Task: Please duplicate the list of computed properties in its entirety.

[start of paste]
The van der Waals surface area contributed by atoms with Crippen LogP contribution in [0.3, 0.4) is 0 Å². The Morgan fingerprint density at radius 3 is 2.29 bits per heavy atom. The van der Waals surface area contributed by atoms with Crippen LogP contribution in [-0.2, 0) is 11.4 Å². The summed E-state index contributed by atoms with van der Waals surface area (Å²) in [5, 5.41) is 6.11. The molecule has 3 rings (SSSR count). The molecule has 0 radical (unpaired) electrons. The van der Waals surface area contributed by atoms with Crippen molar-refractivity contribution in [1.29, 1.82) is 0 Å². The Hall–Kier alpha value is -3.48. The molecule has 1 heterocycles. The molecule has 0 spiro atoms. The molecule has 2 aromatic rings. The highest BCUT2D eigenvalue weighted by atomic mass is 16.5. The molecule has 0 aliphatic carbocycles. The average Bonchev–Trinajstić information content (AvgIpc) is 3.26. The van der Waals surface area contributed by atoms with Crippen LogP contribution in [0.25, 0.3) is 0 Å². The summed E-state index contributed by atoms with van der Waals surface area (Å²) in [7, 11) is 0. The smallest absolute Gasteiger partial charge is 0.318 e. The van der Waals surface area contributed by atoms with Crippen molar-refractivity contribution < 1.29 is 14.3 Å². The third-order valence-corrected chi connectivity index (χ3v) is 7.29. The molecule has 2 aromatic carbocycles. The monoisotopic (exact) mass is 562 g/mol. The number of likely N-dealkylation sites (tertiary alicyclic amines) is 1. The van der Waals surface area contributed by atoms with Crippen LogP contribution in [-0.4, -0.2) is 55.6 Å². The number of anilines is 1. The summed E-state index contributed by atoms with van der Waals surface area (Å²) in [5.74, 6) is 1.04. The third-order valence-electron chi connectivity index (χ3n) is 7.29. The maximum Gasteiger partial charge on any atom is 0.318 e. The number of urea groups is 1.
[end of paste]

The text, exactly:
The van der Waals surface area contributed by atoms with Crippen LogP contribution in [0.3, 0.4) is 0 Å². The Morgan fingerprint density at radius 3 is 2.29 bits per heavy atom. The van der Waals surface area contributed by atoms with Crippen LogP contribution in [-0.2, 0) is 11.4 Å². The summed E-state index contributed by atoms with van der Waals surface area (Å²) in [5, 5.41) is 6.11. The molecule has 3 rings (SSSR count). The molecule has 0 radical (unpaired) electrons. The van der Waals surface area contributed by atoms with Crippen molar-refractivity contribution in [1.29, 1.82) is 0 Å². The Hall–Kier alpha value is -3.48. The molecule has 1 heterocycles. The molecule has 0 spiro atoms. The molecule has 2 aromatic rings. The highest BCUT2D eigenvalue weighted by atomic mass is 16.5. The molecule has 0 aliphatic carbocycles. The average Bonchev–Trinajstić information content (AvgIpc) is 3.26. The van der Waals surface area contributed by atoms with Crippen LogP contribution in [0.25, 0.3) is 0 Å². The summed E-state index contributed by atoms with van der Waals surface area (Å²) in [7, 11) is 0. The smallest absolute Gasteiger partial charge is 0.318 e. The van der Waals surface area contributed by atoms with Crippen molar-refractivity contribution < 1.29 is 14.3 Å². The third-order valence-corrected chi connectivity index (χ3v) is 7.29. The molecule has 2 aromatic carbocycles. The monoisotopic (exact) mass is 562 g/mol. The number of likely N-dealkylation sites (tertiary alicyclic amines) is 1. The van der Waals surface area contributed by atoms with Crippen LogP contribution in [-0.4, -0.2) is 55.6 Å². The number of anilines is 1. The summed E-state index contributed by atoms with van der Waals surface area (Å²) in [5.74, 6) is 1.04. The third-order valence-electron chi connectivity index (χ3n) is 7.29. The maximum Gasteiger partial charge on any atom is 0.318 e. The number of urea groups is 1.